In the realm of law enforcement, ensuring accountability and transparency is essential. One of initiatives the Office of the Police and Crime Commissioner (OPCC) employs in the pursuit of this is the Independent Scrutiny of Police Powers (ISoPP) Panel.
The ISoPP comprises of volunteers from diverse backgrounds from the local community who play a pivotal role in monitoring the use of force by the police. In this blog post, we delve into the essential functions of the ISoPP Panel and explore a compelling case study that highlights its impact.
Role of the Independent Scrutiny of Police Powers Panel
The ISoPP Panel convenes quarterly to scrutinise files and footage related to the police’s exercise of their powers. Specifically, the panel reviews instances of Taser use, stop and search procedures, body-worn video practices, and overall police use of force.
After each meeting, the panel produces a comprehensive report detailing their findings. This report is then submitted to the Police and Crime Commissioner for oversight, as well as to the police for a response. The primary aims of the ISoPP Panel include providing feedback on the use of police powers, facilitating organisational learning, and enhancing transparency regarding the safeguards associated with the deployment of such powers.
Case Study – Effective Scrutiny in Action
In the summer of 2021, the ISoPP Panel initiated a critical examination of police practices involving the seizure of mobile phones and the subsequent viewing of their content during a stop and search. The police defended this practice under Section 23 (2) (C) of the Misuse of Drugs Act 1971, prompting the panel to raise questions, after all how such legislation be applied to mobile phones when the first smart phone was not available until 1993?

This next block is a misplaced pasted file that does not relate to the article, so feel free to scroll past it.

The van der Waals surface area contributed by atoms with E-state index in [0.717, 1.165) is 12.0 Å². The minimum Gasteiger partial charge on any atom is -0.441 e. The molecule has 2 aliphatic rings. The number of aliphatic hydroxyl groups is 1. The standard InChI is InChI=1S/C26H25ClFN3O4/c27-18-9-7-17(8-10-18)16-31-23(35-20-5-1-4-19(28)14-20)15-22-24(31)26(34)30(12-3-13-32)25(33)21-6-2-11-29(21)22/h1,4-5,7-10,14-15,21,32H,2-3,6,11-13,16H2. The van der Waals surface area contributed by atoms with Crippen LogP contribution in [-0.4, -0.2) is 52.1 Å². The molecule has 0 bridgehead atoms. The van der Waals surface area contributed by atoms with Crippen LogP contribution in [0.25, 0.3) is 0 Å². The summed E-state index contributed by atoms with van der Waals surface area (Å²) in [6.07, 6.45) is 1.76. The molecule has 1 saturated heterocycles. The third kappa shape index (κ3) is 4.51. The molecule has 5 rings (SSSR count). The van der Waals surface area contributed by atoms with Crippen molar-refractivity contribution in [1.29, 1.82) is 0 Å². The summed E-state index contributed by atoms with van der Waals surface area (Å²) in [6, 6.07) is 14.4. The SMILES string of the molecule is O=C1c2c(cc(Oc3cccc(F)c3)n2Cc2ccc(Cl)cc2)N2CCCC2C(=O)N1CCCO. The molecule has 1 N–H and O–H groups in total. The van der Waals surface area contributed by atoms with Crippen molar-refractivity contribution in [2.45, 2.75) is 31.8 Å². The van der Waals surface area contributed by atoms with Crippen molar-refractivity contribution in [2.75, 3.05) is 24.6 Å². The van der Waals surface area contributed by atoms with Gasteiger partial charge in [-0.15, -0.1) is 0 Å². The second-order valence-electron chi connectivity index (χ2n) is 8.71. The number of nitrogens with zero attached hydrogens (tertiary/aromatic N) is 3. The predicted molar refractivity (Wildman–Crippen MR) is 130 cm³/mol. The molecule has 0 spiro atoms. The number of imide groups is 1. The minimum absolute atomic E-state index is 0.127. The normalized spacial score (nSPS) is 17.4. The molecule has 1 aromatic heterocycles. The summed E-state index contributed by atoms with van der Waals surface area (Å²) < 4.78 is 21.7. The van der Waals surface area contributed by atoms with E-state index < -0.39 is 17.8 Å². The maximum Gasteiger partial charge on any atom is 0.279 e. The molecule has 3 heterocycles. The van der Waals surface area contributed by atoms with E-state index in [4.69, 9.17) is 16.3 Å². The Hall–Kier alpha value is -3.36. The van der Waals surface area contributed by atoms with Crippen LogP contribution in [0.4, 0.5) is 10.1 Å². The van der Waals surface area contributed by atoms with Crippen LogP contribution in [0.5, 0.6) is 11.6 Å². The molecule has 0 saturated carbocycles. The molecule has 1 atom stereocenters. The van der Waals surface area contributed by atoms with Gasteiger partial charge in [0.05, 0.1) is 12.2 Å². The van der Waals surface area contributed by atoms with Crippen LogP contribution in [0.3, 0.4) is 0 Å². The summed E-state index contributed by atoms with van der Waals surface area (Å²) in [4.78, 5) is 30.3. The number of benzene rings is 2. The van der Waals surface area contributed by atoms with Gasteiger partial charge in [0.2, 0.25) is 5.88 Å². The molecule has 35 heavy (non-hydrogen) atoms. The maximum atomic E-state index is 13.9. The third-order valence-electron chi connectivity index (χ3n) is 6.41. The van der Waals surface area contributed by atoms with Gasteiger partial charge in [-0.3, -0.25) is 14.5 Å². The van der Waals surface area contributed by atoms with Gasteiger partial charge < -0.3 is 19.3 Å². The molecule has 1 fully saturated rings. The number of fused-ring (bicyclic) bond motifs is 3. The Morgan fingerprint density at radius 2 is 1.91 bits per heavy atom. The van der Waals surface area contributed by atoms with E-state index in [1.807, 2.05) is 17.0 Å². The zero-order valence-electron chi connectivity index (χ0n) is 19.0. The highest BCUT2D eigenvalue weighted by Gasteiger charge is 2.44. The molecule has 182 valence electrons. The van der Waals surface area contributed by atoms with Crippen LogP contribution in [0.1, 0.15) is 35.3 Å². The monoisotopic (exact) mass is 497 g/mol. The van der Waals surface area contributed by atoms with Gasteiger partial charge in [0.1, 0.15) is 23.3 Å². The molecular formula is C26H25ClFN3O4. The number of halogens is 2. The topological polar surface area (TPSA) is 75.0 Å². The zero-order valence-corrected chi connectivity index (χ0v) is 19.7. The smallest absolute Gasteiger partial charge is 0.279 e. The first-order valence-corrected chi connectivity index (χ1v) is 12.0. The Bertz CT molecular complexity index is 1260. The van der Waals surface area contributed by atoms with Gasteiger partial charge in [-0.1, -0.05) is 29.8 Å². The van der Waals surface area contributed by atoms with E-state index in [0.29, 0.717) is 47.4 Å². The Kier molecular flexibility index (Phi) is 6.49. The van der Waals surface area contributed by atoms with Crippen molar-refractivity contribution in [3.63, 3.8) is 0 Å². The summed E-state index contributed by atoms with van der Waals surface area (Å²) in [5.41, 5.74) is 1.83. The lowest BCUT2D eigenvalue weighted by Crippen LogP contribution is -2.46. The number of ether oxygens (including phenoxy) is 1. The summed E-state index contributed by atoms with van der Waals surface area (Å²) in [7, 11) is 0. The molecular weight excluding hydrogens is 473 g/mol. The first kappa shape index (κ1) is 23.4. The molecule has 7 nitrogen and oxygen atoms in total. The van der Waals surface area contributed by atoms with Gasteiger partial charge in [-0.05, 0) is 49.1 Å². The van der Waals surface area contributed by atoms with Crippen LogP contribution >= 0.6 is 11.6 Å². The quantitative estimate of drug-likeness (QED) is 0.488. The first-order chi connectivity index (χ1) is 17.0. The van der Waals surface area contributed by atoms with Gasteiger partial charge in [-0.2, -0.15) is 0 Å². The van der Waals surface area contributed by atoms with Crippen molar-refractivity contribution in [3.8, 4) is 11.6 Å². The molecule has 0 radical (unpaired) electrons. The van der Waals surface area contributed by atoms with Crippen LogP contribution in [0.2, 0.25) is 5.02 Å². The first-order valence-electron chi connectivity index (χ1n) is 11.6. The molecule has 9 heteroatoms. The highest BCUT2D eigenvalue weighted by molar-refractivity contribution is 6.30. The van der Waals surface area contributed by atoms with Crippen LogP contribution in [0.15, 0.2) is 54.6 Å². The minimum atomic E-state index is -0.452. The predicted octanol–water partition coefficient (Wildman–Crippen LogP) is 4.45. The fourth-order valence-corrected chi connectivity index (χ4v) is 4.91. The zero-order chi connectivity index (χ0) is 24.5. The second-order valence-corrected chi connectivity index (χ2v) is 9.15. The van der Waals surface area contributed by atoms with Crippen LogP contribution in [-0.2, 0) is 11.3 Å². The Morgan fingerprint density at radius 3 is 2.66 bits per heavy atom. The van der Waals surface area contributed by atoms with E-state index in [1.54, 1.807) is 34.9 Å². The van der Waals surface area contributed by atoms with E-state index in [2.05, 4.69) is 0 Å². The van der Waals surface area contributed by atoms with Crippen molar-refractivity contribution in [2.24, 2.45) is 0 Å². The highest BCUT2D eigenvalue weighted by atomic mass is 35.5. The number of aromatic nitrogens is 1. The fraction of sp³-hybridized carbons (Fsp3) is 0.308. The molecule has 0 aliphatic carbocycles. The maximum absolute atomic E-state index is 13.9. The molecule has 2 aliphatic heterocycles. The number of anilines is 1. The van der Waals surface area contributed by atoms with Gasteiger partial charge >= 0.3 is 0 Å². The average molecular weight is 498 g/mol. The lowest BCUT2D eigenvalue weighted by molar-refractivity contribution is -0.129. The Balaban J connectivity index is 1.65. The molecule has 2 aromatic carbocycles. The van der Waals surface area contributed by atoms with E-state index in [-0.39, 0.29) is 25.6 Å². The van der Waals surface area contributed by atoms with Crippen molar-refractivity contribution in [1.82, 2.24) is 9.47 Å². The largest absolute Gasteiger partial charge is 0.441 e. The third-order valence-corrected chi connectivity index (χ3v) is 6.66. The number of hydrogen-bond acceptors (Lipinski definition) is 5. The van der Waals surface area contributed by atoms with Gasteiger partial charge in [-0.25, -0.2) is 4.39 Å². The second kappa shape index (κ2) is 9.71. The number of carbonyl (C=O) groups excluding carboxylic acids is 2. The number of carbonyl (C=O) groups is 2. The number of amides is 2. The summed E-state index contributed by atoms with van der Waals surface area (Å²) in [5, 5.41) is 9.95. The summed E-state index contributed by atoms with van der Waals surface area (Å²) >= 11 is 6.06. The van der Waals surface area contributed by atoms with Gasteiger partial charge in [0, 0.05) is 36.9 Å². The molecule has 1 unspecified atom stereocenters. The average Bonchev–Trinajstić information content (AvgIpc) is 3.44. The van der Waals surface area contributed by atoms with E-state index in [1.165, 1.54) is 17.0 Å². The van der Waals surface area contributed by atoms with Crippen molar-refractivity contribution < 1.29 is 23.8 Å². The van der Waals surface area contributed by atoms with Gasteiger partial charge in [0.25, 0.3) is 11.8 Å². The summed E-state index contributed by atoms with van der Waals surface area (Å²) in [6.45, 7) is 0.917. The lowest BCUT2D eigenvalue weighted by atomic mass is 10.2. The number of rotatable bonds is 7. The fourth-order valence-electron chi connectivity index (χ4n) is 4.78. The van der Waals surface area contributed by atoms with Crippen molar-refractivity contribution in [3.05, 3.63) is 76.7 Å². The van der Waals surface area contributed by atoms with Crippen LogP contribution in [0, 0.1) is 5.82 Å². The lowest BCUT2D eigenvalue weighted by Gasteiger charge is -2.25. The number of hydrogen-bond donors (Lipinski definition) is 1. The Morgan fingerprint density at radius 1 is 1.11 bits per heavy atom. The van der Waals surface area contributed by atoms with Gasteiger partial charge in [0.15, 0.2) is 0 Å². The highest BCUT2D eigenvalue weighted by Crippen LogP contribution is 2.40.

Over the following quarterly meetings, the panel consistently questioned this practice asking key questions such as:
a) In what circumstances would a mobile phone constitute ‘evidence of an offence’ under this Act?
b) Once seized, are the officers empowered to ‘interrogate’ the phone and record details, regardless of the outcome of the Search?
c) Are officers obliged to explain to the detainee the justification for the seizure of the phone?
d) How does the officer record the justification for the seizure and detention of the phone?
e) Are seizure cases ‘flagged’ in some way to facilitate scrutiny?
f) If the Stop Search is not under Section 23, is it the case that there is no power to seize or detain?
g) If the search is after a vehicle stop, is there any power to seize or detain a phone?
In response to the ISoPP Panel’s scrutiny, the police announced at the October 2022 meeting that officers would cease interrogating phones at the roadside during stop and searches under Section 23. Instead, such interrogations would only occur following the phone’s seizure as evidence, typically post-arrest. The Avon and Somerset Police expressed gratitude to the ISoPP for raising the issue, acknowledging the impact on human rights, and actively decided to pause the application of Section 23 in this manner.
This is an example of the tangible impact of the panel’s ability to create positive changes to police practices, helping to shape a fair and just policing environment.